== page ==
Because TVX/LPS-induced liver injury is dependent on several cytokines (Shaw et al., 2007, 2009a), inflammatory cytokines were measured after CD18 neutralization in TVX/LPS- and TVX/PGN-LTA-treated mice. In mice treated with TVX and either LPS or PGN-LTA, the plasma concentrations of some cytokines in control serum-treated mice were slightly different from those reported for vehicle-treated mice (compare Figs. 2 and 3 with Fig. 8), probably due to the large volume of control serum injected. Nevertheless, CD18 neutralization did not significantly reduce the TVX/LPS or TVX/PGN-LTA induction of several cytokines measured (Fig. 8). Macrophages, as well as PMNs, can express CD18. However, because Kupffer cells are the major producers of IL-6, KC, and IL-10 and these cytokines were unchanged by CD18 neutralization, it is unlikely that Kupffer cell activation was affected.
CD18 neutralization did attenuate the increase in TNF-α and MCP-1 after TVX/PGN-LTA treatment. The attenuation of TNF-α and MCP-1 is probably due to the reduction in hepatic PMN accumulation. PMNs can produce and release MCP-1 (Shiratsuchi et al., 2007; Yoshimura and Takahashi, 2007). In addition, PMNs express TNF-α converting enzyme on their plasma membranes (Walcheck et al., 2006), which is critical for the conversion of proTNF-α to active TNF-α. TVX/PGN-LTA-induced liver injury probably requires TNF-α because TVX can directly interact with TNF-α to cause liver injury (Shaw et al., 2009b). If TNF-α is involved, it is unknown whether protection by CD18 neutralization is due to prevention of PMN activation or to reduced TNF-α concentration.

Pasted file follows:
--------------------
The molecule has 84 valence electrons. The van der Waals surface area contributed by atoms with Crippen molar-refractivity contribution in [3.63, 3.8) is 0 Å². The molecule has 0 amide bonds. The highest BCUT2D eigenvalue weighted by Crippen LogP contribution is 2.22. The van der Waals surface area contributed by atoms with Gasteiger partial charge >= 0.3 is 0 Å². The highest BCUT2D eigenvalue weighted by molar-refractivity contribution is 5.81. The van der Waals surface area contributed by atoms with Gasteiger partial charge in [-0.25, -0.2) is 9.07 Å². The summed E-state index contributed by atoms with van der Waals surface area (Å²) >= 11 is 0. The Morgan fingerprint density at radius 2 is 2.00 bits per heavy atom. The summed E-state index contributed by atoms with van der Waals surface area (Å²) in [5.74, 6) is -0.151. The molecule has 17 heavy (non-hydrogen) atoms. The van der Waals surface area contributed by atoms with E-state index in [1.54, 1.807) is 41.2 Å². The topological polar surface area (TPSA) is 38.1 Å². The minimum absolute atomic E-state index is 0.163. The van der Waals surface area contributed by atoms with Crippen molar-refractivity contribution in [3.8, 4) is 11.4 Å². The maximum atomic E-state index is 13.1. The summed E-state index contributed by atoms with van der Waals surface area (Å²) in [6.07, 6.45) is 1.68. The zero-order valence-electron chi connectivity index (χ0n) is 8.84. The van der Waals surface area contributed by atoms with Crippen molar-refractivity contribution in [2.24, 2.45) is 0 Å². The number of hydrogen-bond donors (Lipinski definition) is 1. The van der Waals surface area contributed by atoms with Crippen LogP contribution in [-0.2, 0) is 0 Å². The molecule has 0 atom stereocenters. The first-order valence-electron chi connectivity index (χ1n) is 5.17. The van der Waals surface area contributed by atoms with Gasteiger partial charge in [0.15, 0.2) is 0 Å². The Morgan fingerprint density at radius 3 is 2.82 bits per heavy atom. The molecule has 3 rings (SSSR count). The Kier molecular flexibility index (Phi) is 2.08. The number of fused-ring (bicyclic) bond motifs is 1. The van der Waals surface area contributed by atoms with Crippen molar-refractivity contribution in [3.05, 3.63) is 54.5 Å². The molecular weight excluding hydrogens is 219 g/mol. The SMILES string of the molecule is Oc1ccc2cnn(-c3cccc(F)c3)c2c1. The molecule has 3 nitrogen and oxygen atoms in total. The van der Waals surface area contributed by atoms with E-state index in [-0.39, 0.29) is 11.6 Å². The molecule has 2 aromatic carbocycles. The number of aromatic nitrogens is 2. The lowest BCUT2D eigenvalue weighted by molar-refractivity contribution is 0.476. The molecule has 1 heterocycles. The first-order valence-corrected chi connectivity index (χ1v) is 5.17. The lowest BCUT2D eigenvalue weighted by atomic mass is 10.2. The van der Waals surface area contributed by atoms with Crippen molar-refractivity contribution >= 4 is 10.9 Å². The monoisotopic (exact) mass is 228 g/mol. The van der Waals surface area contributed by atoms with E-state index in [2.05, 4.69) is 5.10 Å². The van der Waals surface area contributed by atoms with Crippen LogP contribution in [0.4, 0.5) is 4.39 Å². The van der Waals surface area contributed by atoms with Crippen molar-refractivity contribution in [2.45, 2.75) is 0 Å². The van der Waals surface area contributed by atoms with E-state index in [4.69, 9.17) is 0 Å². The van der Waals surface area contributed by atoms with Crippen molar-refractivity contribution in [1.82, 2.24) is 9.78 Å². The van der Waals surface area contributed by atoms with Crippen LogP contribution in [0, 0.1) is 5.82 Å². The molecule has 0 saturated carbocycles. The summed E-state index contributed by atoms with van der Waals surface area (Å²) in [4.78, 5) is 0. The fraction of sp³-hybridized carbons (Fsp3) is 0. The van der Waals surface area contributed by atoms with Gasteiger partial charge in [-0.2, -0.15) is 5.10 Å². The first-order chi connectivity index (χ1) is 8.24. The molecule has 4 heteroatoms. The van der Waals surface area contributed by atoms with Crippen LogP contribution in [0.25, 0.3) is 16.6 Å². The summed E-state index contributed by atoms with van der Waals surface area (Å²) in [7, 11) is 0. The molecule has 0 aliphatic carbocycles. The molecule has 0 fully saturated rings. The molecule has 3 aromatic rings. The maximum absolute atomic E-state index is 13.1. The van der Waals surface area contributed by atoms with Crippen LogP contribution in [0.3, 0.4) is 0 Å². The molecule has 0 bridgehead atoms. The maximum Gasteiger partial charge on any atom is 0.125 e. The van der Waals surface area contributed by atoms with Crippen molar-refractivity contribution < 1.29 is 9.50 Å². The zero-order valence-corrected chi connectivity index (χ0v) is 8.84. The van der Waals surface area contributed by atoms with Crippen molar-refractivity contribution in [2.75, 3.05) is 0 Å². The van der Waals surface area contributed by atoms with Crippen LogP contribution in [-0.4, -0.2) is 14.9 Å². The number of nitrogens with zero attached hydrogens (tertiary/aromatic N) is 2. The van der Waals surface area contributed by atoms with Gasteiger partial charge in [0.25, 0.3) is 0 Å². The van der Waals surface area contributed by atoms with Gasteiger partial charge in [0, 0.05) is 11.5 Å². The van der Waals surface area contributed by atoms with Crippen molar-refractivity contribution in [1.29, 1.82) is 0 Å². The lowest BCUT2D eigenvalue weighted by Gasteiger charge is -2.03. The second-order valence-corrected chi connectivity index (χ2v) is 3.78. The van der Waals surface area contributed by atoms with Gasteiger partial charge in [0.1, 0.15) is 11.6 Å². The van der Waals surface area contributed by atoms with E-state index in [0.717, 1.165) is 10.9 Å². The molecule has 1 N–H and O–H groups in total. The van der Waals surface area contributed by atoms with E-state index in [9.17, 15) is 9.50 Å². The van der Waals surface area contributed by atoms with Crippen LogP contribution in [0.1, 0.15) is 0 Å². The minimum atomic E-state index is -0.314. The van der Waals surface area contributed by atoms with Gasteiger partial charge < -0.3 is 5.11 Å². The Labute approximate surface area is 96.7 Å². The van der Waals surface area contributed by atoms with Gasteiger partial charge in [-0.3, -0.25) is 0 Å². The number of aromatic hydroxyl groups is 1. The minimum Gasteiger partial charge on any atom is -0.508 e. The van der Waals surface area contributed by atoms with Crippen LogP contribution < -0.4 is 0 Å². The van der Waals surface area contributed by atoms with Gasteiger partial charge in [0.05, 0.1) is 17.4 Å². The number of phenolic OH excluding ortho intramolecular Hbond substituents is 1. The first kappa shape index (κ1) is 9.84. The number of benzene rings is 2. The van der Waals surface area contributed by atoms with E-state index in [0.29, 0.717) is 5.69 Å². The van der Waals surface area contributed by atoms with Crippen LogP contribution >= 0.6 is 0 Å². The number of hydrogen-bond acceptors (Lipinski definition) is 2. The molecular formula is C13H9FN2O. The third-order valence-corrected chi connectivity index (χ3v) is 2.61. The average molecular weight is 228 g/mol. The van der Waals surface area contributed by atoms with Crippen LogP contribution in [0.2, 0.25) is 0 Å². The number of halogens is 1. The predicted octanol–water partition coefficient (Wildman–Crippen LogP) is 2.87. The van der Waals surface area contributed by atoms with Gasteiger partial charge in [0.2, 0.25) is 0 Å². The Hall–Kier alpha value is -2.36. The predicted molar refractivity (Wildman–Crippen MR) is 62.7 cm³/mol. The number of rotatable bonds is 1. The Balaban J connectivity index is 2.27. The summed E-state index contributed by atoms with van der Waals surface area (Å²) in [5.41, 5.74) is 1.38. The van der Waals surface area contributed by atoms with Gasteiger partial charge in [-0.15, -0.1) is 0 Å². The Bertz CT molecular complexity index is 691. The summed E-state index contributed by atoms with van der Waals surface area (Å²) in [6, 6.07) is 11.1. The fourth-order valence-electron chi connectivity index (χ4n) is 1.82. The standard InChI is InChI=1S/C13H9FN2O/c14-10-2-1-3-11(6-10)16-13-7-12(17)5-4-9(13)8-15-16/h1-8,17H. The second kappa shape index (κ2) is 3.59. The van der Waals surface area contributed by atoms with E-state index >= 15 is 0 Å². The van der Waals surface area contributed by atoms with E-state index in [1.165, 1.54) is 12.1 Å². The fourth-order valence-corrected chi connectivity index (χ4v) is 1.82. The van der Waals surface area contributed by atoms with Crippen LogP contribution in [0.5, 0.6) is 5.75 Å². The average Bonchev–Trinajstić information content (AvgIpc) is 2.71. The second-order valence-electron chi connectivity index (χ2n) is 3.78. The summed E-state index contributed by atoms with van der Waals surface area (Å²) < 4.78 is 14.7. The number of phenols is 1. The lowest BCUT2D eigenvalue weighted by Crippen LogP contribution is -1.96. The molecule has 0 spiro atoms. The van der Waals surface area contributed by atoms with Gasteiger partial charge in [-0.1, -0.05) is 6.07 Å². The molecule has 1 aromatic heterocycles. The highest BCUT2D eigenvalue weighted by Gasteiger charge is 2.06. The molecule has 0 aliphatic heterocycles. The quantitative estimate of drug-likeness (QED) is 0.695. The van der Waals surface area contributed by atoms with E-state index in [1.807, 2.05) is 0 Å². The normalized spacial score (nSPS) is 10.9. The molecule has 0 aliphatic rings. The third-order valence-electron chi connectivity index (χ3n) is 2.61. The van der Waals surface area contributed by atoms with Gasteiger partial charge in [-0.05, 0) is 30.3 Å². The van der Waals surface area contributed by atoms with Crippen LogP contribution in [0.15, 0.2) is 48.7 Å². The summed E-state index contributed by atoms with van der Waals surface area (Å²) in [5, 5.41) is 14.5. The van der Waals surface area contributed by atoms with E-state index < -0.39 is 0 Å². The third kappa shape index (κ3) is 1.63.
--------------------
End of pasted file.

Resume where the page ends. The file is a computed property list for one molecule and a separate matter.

TVX interacted with either TLR2 or TLR4 agonists to enhance cytokine production. This effect of TVX is likely on inflammatory cells such as macrophages, NK cells, and neutrophils. However, little is known about direct effects of TVX on hepatocytes. It is possible that TVX sensitizes hepatocytes to cytokine- or PMN protease-induced cell death. TVX affects RNA processing and mitochondrial function in human hepatocytes (Liguori et al., 2005). Therefore, it seems probable that one mechanism by which TVX interacts with an inflammatory stress to cause liver injury in mice is by disrupting the homeostasis of hepatocytes, thereby sensitizing them to a normally nontoxic insult.